The main difference between a Condo versus a Co-op is that with a Condo, you "own" your unit; walls,ceiling and floors. You will receive a deed to your property. In addition, you will pay your real estate taxes, just as you would with a residential home. In a Co-op, you are purchasing shares in an organization that owns the complex and those "shares" entitle you to what is called a "proprietary lease", which is just a fancy way of saying it's the proof of ownership of your co-op. The only thing is that you don't really "own" it. Your lease gives you the "right" to live in a particular unit. Unlike what some people tell you (or don't tell you) Co-op's do give you the "benefit" of paying real estate taxes, the only difference is that they are included in the monthly maintence fee (that's why you will notice that co-op maintence fees are usually higher than condo maintenance fees). HOWEVER, if looking at Co-op's ask what the "deductability" is; that's very important because that is the percentage of the maintenance fees that go towards taxes and are therefore deductible on your income tax just like real estate taxes are on a home or condo. Both Condo's and Co-op's have associations, just like some areas have civic associations, so don't be scared off of a co-op based on stories from the past that co-op boards have ridiculous rules. I have sold both condo's and co-op's and to be fair, I would not mind either if I were shopping for myself.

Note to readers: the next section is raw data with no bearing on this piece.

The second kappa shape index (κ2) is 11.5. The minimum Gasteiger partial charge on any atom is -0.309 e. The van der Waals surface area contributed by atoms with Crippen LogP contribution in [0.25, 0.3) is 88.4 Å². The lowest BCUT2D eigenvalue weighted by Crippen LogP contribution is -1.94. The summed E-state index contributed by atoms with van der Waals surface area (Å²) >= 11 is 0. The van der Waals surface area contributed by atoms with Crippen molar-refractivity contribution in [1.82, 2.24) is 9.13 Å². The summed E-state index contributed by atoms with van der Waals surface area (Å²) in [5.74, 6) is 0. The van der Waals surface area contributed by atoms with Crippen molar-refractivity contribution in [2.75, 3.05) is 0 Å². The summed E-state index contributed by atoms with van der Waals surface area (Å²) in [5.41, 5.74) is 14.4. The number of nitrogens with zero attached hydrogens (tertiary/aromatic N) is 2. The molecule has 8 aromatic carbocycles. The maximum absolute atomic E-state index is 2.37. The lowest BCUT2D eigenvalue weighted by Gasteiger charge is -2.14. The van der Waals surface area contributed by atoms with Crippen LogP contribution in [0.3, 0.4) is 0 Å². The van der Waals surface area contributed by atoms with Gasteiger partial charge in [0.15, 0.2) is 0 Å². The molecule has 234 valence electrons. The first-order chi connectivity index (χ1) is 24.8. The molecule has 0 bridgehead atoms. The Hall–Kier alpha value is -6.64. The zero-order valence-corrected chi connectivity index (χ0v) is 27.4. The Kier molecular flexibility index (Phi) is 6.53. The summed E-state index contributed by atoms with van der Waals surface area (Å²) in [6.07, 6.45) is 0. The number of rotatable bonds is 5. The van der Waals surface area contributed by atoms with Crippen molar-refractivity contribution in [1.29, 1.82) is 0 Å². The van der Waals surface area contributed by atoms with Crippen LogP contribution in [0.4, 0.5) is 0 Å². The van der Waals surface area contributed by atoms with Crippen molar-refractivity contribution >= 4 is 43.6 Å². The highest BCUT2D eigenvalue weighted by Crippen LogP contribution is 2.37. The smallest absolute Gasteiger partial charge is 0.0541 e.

Licensed Real Estate Broker
J.E. Monaco Real Estate